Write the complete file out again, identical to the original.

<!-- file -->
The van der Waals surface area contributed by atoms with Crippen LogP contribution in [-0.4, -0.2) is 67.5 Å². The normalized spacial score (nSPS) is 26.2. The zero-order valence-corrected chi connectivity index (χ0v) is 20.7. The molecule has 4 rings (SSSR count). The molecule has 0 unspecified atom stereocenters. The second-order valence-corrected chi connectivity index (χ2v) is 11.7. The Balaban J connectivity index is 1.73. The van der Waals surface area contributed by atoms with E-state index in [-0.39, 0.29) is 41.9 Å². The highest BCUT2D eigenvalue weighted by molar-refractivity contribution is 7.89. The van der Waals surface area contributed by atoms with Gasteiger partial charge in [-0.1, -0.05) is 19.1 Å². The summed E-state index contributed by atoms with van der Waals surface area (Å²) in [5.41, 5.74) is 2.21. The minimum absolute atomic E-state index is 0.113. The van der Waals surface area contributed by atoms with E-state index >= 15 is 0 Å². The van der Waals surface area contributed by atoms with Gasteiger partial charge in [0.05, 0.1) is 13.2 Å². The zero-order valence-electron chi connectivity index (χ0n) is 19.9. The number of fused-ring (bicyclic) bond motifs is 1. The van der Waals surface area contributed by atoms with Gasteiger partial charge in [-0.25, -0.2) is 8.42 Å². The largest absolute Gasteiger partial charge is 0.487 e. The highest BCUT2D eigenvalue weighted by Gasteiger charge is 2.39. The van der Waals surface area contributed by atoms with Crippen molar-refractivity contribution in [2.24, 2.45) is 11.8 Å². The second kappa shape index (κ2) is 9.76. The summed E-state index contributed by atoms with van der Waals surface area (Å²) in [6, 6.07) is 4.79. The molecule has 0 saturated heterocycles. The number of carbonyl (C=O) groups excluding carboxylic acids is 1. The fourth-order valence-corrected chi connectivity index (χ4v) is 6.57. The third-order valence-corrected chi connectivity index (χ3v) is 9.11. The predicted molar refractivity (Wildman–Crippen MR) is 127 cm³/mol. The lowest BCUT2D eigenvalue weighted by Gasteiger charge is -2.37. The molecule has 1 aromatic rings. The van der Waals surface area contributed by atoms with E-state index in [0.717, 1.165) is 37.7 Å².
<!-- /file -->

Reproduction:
The van der Waals surface area contributed by atoms with Crippen LogP contribution in [-0.4, -0.2) is 67.5 Å². The normalized spacial score (nSPS) is 26.2. The zero-order valence-corrected chi connectivity index (χ0v) is 20.7. The molecule has 4 rings (SSSR count). The molecule has 0 unspecified atom stereocenters. The second-order valence-corrected chi connectivity index (χ2v) is 11.7. The Balaban J connectivity index is 1.73. The van der Waals surface area contributed by atoms with E-state index in [-0.39, 0.29) is 41.9 Å². The highest BCUT2D eigenvalue weighted by molar-refractivity contribution is 7.89. The van der Waals surface area contributed by atoms with Gasteiger partial charge in [-0.1, -0.05) is 19.1 Å². The summed E-state index contributed by atoms with van der Waals surface area (Å²) in [5.41, 5.74) is 2.21. The minimum absolute atomic E-state index is 0.113. The van der Waals surface area contributed by atoms with E-state index >= 15 is 0 Å². The van der Waals surface area contributed by atoms with Gasteiger partial charge in [0.05, 0.1) is 13.2 Å². The zero-order valence-electron chi connectivity index (χ0n) is 19.9. The number of fused-ring (bicyclic) bond motifs is 1. The van der Waals surface area contributed by atoms with Gasteiger partial charge in [-0.25, -0.2) is 8.42 Å². The largest absolute Gasteiger partial charge is 0.487 e. The highest BCUT2D eigenvalue weighted by Gasteiger charge is 2.39. The van der Waals surface area contributed by atoms with Crippen molar-refractivity contribution in [2.24, 2.45) is 11.8 Å². The second kappa shape index (κ2) is 9.76. The summed E-state index contributed by atoms with van der Waals surface area (Å²) in [6, 6.07) is 4.79. The molecule has 0 saturated heterocycles. The number of carbonyl (C=O) groups excluding carboxylic acids is 1. The fourth-order valence-corrected chi connectivity index (χ4v) is 6.57. The third-order valence-corrected chi connectivity index (χ3v) is 9.11. The predicted molar refractivity (Wildman–Crippen MR) is 127 cm³/mol. The lowest BCUT2D eigenvalue weighted by Gasteiger charge is -2.37. The molecule has 1 aromatic rings. The van der Waals surface area contributed by atoms with E-state index in [0.717, 1.165) is 37.7 Å².